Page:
The price premium for electricity during office hours in Germany slumped to the lowest in four years and is poised to narrow further as cheap solar output takes a bigger share of the daytime market.
The CHART OF THE DAY shows the extra cost of German power delivered at peak times relative to around-the-clock supplies, and Europe’s increasing share of electricity from renewable sources. German solar capacity is expected to rise to 44 gigawatts by 2017, a 10-fold jump from 2008 levels, according to energy consultant Inenco Group Ltd.
“Once the solar farms are in place you cannot disconnect them like you can with wind to stop overloading,” Gary Hornby, a European power and gas market specialist at Inenco in Lytham St. Annes, England, said yesterday by e-mail. “The spread will continue to narrow.”
German solar-power generation, which gets priority access to the grid along with other renewable sources, rose to a record 24.1 gigawatts on April 17, according to data from European Energy Exchange AG in Leipzig, Germany. The surge in solar output pushes more expensive coal- and gas-fired production out of the generation mix and drives down wholesale costs.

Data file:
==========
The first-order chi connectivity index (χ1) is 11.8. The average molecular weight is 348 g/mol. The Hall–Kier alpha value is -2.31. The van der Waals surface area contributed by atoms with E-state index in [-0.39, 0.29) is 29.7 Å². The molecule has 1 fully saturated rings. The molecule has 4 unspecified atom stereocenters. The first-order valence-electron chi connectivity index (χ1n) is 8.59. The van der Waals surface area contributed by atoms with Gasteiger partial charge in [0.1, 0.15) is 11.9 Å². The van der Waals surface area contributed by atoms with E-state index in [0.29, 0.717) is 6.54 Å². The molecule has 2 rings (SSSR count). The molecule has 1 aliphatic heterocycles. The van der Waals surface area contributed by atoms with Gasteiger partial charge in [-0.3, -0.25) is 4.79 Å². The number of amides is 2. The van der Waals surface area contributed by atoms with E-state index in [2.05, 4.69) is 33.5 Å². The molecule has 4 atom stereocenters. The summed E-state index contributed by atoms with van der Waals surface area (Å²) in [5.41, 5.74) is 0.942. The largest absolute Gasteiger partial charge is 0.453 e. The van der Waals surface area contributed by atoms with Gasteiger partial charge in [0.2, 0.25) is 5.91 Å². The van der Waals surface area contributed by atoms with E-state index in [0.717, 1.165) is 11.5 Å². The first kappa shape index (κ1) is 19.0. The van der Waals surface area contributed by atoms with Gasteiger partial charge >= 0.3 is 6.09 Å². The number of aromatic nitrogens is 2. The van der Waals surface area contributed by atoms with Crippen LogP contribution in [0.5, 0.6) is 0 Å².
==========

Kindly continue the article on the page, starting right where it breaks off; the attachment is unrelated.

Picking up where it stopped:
German year-ahead peakload electricity cost 43.90 euros ($60.65) a megawatt-hour yesterday, 9.35 euros more than baseload, broker data on Bloomberg show. The spread touched 9.20 euros on April 15, the narrowest since January 2010, and averaged 13.30 euros in the past five years. The gap was almost 40 euros in 2008.
The share of renewables in Europe’s power generation almost doubled in the past decade to about 26 percent, according to Energy Brainpool GmbH. The portion is expected to climb to 36 percent by 2020, data from the Berlin-based energy consultants show.